largely because of the perceived loss of "competitiveness" by raising it locally. This is a major argument usually used by opponents to local increases. Raising it nationally keeps everyone on the same competitive playing field, though logically it should be higher in places with higher costs of living than those with lower. I'm not sure you could codify that, or that courts would le it stand, however.
-- Dave K, Speakeasy Moderator
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The opinions expressed above are my own,
and do not necessarily reflect those of CNET!
Did you catch the "show time" episode with Hillary Clinton,
Ted Kennedy and Charles Schumer in front of a cheering
crowd and the TV cameras, espousing that Congress should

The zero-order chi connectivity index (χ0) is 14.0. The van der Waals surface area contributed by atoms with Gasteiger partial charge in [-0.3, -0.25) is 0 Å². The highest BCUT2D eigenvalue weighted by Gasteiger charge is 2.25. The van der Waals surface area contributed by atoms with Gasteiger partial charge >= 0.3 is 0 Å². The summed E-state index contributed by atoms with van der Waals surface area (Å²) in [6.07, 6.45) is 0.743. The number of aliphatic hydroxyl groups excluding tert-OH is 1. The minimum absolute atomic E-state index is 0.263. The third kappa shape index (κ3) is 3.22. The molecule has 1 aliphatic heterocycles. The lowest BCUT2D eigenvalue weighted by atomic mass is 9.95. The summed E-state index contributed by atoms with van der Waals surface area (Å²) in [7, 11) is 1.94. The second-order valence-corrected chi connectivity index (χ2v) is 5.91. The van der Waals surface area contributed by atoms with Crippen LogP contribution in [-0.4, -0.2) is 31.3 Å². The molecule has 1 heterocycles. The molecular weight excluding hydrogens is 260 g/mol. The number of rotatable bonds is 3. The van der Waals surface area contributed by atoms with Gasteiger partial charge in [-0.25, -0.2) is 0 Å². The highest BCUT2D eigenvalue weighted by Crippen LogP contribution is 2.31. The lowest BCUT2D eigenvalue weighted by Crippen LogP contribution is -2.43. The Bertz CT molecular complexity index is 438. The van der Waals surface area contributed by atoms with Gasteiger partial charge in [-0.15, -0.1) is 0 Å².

not get a pay raise until Congress raises the minimum wage ?
Why this proposal, at this late date ? Why not in previous
Congresses ? Why....a staged photo op in celebration of
the recent election.
If they are serious and succeed in "enacting" some form of
"legislation", what happens to the existing "legislation", now
on the books, that "requires" the Congress "to refuse" an
annual statutory raise, not vote to accept the raise ?
Has Hillary, Ted or Charles refused any of the raises ? How
many sitting congress members have refused raises ?
For refresher: http://usgovinfo.about.com/cs/agencies/a/raise4congress.htm
....and that was in 2004.
Why don't people, all over the country, get on the backs of
their local governments, city and state, whom they are much
closer to, and force enactment of minimum wage at that level,
rather than depend upon the federal government ?
Many States and Cities have already enacted minimum wage
laws and ordinances. Local governments know what is
reasonable and best for their areas.
Anything coming out of Wash DC is too much of a "one size fits all"
and has too many strings and red tape attached. What is
reasonable in New York City, Chicago or Los Angeles, in all
probability, is not reasonable for "Booneyville".